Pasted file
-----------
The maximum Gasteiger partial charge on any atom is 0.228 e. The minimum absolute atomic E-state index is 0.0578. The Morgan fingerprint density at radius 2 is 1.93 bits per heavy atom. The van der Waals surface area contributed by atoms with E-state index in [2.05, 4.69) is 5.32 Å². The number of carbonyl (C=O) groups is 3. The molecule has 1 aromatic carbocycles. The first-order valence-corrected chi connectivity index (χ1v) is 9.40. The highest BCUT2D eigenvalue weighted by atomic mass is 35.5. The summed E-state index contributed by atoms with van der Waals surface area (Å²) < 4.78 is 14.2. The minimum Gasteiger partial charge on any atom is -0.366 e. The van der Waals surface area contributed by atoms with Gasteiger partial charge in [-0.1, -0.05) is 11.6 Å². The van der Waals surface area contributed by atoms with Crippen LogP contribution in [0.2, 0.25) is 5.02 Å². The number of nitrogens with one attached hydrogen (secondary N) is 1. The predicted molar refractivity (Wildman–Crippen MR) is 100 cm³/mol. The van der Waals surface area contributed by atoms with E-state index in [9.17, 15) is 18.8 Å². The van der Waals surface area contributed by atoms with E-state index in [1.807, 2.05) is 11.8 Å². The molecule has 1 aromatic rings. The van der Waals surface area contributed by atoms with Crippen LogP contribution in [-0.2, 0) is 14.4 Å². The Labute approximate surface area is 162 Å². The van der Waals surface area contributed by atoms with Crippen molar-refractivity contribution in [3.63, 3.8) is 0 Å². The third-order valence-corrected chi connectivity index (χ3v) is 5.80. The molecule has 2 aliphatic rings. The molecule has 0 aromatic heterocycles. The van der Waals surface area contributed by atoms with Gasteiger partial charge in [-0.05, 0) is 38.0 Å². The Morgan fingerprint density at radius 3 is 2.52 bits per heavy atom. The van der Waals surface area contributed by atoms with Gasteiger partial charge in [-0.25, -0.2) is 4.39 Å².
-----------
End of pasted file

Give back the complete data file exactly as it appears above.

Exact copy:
The maximum Gasteiger partial charge on any atom is 0.228 e. The minimum absolute atomic E-state index is 0.0578. The Morgan fingerprint density at radius 2 is 1.93 bits per heavy atom. The van der Waals surface area contributed by atoms with E-state index in [2.05, 4.69) is 5.32 Å². The number of carbonyl (C=O) groups is 3. The molecule has 1 aromatic carbocycles. The first-order valence-corrected chi connectivity index (χ1v) is 9.40. The highest BCUT2D eigenvalue weighted by atomic mass is 35.5. The summed E-state index contributed by atoms with van der Waals surface area (Å²) < 4.78 is 14.2. The minimum Gasteiger partial charge on any atom is -0.366 e. The van der Waals surface area contributed by atoms with Gasteiger partial charge in [-0.1, -0.05) is 11.6 Å². The van der Waals surface area contributed by atoms with Crippen LogP contribution in [0.2, 0.25) is 5.02 Å². The number of nitrogens with one attached hydrogen (secondary N) is 1. The predicted molar refractivity (Wildman–Crippen MR) is 100 cm³/mol. The van der Waals surface area contributed by atoms with E-state index in [9.17, 15) is 18.8 Å². The van der Waals surface area contributed by atoms with E-state index in [1.807, 2.05) is 11.8 Å². The molecule has 1 aromatic rings. The van der Waals surface area contributed by atoms with Crippen LogP contribution in [-0.2, 0) is 14.4 Å². The Labute approximate surface area is 162 Å². The van der Waals surface area contributed by atoms with Crippen molar-refractivity contribution in [3.63, 3.8) is 0 Å². The third-order valence-corrected chi connectivity index (χ3v) is 5.80. The molecule has 2 aliphatic rings. The molecule has 0 aromatic heterocycles. The van der Waals surface area contributed by atoms with Gasteiger partial charge in [-0.05, 0) is 38.0 Å². The Morgan fingerprint density at radius 3 is 2.52 bits per heavy atom. The van der Waals surface area contributed by atoms with Gasteiger partial charge in [-0.25, -0.2) is 4.39 Å².